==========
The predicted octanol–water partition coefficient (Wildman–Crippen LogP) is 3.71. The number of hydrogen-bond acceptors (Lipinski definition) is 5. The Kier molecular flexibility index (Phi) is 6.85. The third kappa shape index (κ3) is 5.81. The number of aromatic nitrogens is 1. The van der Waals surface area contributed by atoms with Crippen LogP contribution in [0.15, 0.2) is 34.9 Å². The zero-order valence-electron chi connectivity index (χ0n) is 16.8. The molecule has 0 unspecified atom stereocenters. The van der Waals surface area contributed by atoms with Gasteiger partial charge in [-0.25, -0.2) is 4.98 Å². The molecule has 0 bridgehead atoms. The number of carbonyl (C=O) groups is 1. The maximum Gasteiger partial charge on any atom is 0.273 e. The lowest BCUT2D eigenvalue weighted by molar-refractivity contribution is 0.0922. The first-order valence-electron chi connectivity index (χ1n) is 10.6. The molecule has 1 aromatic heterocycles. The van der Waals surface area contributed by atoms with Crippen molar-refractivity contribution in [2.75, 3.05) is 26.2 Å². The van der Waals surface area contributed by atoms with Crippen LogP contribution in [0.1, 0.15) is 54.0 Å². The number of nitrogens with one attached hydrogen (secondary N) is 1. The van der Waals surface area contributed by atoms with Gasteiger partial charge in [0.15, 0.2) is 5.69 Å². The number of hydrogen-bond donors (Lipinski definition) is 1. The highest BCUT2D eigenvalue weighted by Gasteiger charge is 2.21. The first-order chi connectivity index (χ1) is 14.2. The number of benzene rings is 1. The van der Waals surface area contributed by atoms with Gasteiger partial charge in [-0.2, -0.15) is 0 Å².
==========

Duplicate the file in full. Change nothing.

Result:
The predicted octanol–water partition coefficient (Wildman–Crippen LogP) is 3.71. The number of hydrogen-bond acceptors (Lipinski definition) is 5. The Kier molecular flexibility index (Phi) is 6.85. The third kappa shape index (κ3) is 5.81. The number of aromatic nitrogens is 1. The van der Waals surface area contributed by atoms with Crippen LogP contribution in [0.15, 0.2) is 34.9 Å². The zero-order valence-electron chi connectivity index (χ0n) is 16.8. The molecule has 0 unspecified atom stereocenters. The van der Waals surface area contributed by atoms with Gasteiger partial charge in [-0.25, -0.2) is 4.98 Å². The molecule has 0 bridgehead atoms. The number of carbonyl (C=O) groups is 1. The maximum Gasteiger partial charge on any atom is 0.273 e. The lowest BCUT2D eigenvalue weighted by molar-refractivity contribution is 0.0922. The first-order valence-electron chi connectivity index (χ1n) is 10.6. The molecule has 1 aromatic heterocycles. The van der Waals surface area contributed by atoms with Crippen molar-refractivity contribution in [2.75, 3.05) is 26.2 Å². The van der Waals surface area contributed by atoms with Crippen LogP contribution in [0.1, 0.15) is 54.0 Å². The number of nitrogens with one attached hydrogen (secondary N) is 1. The van der Waals surface area contributed by atoms with Gasteiger partial charge in [0.15, 0.2) is 5.69 Å². The number of hydrogen-bond donors (Lipinski definition) is 1. The highest BCUT2D eigenvalue weighted by Gasteiger charge is 2.21. The first-order chi connectivity index (χ1) is 14.2. The number of benzene rings is 1. The van der Waals surface area contributed by atoms with Gasteiger partial charge in [-0.2, -0.15) is 0 Å².